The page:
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Interplanetary precision laser could put a red dot on the red planet

A new “interplanetary precision laser” is being developed which increases the range of lasers so they theoretically could reach Mars and beyond.


Current laser technology allows for us to shine our lights at some pretty far away places. Lasers can today reach the moon, and have been pointed at it for various reasons, including accurate measurement of how far away it is. Conventional precision laser technology uses something called “passive laser ranging”. Laser light being emitted using this technology deteriorates at a rate of R^-4, where R is the distance the light has traveled.

A newly developed technology, “active laser ranging”, features signal deterioration of only R^-2, making it many, many times farther reaching. The system also features sub-milimeter accuracy, meaning it will be easier to point it at very distant targets. The scientists responsible for the discovery, Yijiang Chen, Kevin M. Birnbaum, and Hamid Hemmati from the University of California, have published a paper on the laser system in Applied Physics Letters.

“In principle, this approach could be scaled up to any interplanetary distance by increasing the size of the telescopes,” said Birnbaum in an interview with Phys.org, “We calculated that ranging from Earth to Mars or Jupiter should be achievable with quite modest telescopes of 1 m in diameter on Earth and 15 cm on the spacecraft.”

The old laser technology used a reflector, such as the mirrors astronauts have left on the moon, to bounce the laser signal back to Earth where it can be received and the travel time measured. The new active technology has a receiver and transceiver at each end. It actually has two laser-beams flying through space; one going to the target, and an entirely different one going back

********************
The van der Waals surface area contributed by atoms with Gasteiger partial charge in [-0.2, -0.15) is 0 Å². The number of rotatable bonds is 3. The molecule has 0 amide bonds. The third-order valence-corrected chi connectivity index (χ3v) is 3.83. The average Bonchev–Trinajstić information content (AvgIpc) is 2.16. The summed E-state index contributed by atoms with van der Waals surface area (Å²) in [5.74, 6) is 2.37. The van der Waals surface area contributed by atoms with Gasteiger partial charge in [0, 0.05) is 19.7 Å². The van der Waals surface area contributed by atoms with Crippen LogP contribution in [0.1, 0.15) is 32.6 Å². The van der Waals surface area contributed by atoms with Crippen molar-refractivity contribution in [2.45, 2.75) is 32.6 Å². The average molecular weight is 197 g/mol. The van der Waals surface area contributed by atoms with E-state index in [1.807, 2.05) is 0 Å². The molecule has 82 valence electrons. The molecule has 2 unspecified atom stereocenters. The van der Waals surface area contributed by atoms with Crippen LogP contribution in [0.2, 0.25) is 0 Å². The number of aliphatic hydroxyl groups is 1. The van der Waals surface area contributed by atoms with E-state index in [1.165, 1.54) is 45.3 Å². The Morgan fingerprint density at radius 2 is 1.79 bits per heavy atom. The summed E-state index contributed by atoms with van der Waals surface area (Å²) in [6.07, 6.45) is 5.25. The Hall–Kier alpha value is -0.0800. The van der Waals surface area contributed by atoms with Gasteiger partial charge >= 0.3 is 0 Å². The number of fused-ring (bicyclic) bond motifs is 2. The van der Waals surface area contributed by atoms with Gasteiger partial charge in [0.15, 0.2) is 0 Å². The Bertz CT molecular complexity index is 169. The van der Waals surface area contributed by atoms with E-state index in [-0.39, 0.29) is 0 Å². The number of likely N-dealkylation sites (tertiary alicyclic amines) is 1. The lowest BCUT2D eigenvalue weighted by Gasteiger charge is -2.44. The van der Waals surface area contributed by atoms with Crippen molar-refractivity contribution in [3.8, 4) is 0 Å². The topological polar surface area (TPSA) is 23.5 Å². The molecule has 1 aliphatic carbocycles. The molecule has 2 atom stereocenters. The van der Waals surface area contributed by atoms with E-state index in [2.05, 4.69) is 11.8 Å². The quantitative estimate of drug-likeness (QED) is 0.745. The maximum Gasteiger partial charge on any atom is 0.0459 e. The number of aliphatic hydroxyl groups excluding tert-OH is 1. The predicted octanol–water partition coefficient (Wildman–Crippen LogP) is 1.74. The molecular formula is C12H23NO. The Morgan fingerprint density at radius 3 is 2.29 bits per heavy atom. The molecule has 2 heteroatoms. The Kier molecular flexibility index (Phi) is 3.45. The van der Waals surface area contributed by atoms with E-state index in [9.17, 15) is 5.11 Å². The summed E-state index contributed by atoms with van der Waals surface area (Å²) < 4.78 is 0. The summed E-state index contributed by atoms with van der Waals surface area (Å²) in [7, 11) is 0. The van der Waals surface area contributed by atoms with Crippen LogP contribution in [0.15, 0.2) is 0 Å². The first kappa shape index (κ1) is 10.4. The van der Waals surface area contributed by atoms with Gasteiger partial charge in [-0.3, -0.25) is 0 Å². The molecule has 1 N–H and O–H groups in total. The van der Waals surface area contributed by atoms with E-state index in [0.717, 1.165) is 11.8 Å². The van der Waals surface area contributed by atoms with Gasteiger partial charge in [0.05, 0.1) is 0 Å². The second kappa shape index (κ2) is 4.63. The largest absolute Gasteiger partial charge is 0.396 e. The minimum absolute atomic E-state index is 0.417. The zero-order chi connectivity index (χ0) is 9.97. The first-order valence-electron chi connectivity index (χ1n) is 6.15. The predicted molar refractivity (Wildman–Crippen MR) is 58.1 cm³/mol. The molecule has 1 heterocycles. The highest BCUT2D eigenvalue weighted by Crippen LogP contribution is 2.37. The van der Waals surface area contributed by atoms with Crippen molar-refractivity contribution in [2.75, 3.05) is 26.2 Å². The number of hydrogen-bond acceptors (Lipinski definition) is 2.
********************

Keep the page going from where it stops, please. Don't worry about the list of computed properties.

Diagram of how the active laser ranging system works
Birnbaum explains further: “Compared to current optical technologies, the key is that we use an active transceiver. Currently, optical ranging is done by bouncing light off of a passive target, a reflector. This is very effective for ranges up to the Earth-Moon distance, but it is simply not reasonable for interplanetary distances because the planets are thousands of times farther than the Moon. The amount of light falls as 1/R4, so the signal would get trillions of times weaker if you tried to use the same passive system to measure the range of the planets. We use active transceivers with lasers at both ends, so each end can see a much brighter signal.”

What makes the new active system particularly useful is that it can be used with modern lasers and don’t require any particularly powerful devices to increase the range: “Commercially available lasers have enough pulse energy, and the light intensity as it leaves the transmitter can be low enough that it is even eye-safe. The key is to have a very sensitive receiver and a method to pick out the ‘signal’ photons from all the background light.”

Of course, the biggest challenge of sending a laser to Mars, as one can imagine, is that the receiver/transceiver actually has to be placed there. While robotic rovers could probably get the job done, it still involves a trip to the red planet, and obviously, there are certain environments where the technology isn’t feasible; but then again, you could say the same for passive ranging.

Via Phys.org

David F.
A grad student in experimental physics, David is fascinated by science, space and technology. When not buried in lecture books, he enjoys movies, gaming and mountainbiking

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